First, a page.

Neuengamme Concentration Camp is located just south of Hamburg in a suburb called Bergedorf. In December 1938, about 100 prisoners were transferred from Sachsenhausen to set up a satellite camp next to a closed brickwork factory. In 1940, Neuengamme became an independent concentration camp when an agreement was reached between Hamburg city and SS to start producing bricks. The camp’s main task were thereafter to produce bricks for building projects. After the outbreak of the war, the number of prisoners increased drastically and they were used for slave labor in nearby industries, as well as in the expansion of certain sections of the River Elbe. From 1942, the prisoners were used as sav labor in war producing industries and various building projects, both inside and outside the camp.

1942 a crematorium was built to cremate diseased prisoners. Before that diseased prisoners had been cremated at other crematoriums in and around Hamburg. In 1942, a temporary gas chamber was built in an existing building mainly to kill Soviet prisoners of war. Only two gassings took place, the first in September 1942 when about 200 prisoners of war were murdered with Zyklon B. The second in November same year when about 250 prisoners of war were murdered. The gas chamber was located near prisoner’s assembly square and the gassings were not preceded by any secrecy and were conducted openly. There were also extensive medical experiments in Neuengamme where prisoners were infected with tuberculosis.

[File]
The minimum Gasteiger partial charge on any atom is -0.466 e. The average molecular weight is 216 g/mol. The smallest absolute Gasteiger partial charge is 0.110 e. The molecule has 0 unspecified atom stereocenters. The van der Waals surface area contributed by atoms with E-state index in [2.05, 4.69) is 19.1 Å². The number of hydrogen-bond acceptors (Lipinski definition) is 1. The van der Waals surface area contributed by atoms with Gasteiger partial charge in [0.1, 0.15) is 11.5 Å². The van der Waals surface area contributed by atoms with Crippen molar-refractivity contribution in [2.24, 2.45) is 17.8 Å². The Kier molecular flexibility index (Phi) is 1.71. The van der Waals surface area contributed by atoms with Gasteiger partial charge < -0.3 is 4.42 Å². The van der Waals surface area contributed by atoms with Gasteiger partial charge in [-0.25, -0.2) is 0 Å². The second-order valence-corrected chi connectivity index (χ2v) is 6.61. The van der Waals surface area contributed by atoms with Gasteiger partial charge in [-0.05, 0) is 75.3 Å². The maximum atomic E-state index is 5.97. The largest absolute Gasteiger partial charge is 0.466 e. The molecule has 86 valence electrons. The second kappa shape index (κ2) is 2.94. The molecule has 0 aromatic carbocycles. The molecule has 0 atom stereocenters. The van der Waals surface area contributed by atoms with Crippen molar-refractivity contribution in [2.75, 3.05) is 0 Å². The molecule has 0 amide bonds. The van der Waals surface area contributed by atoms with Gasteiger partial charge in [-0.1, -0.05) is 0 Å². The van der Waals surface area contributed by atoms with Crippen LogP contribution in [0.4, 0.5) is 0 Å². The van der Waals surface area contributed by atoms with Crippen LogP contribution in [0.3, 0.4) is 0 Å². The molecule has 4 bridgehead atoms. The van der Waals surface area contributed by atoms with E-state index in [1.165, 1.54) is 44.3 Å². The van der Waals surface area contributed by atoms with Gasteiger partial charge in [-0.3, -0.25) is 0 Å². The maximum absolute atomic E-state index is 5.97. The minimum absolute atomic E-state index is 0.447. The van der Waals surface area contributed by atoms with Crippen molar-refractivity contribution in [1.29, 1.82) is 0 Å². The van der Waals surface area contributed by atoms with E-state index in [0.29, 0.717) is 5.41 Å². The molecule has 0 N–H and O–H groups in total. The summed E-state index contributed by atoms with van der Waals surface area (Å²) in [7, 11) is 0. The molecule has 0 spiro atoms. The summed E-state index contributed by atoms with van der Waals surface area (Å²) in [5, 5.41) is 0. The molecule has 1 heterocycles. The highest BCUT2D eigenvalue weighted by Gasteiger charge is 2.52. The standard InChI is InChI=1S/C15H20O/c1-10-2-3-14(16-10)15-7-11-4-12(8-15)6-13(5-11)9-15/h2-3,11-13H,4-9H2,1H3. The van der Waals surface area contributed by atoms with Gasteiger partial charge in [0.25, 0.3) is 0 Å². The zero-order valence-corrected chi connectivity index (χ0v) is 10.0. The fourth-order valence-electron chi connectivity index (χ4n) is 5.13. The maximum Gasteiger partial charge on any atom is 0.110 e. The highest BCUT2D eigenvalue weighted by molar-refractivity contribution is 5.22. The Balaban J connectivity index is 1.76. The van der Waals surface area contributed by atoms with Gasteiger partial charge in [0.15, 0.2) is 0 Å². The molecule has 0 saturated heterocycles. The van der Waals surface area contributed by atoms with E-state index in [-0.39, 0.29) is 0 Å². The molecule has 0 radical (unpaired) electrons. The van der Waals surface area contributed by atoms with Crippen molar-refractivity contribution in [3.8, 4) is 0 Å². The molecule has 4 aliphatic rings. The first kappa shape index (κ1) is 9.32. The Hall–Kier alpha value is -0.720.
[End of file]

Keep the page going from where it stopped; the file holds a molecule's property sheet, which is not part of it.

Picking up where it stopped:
About 106,000 people ended up in Neuengamme during its existence and about 55,000 died from hard work, starvation, beatings, diseases and executions. Neuengamme had about 80 satellite camps and four of these were on the British island of Alderney off the northwest coast of France. British canal islands were the only British territory occupied by the germans during the war. The prisoners at these camps were used as slave workers in the construction of defence facilities. At the end of the war, Neuengamme became a assembly camp for Scandinavian concentration camp prisoners transported there from other camps in Germany. Here they were picked up by the white buses that transported them to Scandinavia.

The operation was led by the Swedish diplomat, Folke Bernadotte, who in collaboration with the Swedish Red Cross, began to prepare for the evacuation of mainly Scandinavian female prisoners. Bernadotte negotiated with SS chief Himmler in person. Approximately 15,000 prisoners were evacuated to Scandinavia in March and April 1945. Another 10,000 were evacuated after the war. The operation was a major humanitarian action that saved lives, but it has also been criticized because the relief was primarily intended for Scandinavian prisoners. Other nationalities were only evacuated if there were room.

Current status: Partly preserved/demolished with museum (1999).

Address: Jean-Dolidier-Weg 75, 21039 Hamburg.

Get there: Car.

My comment: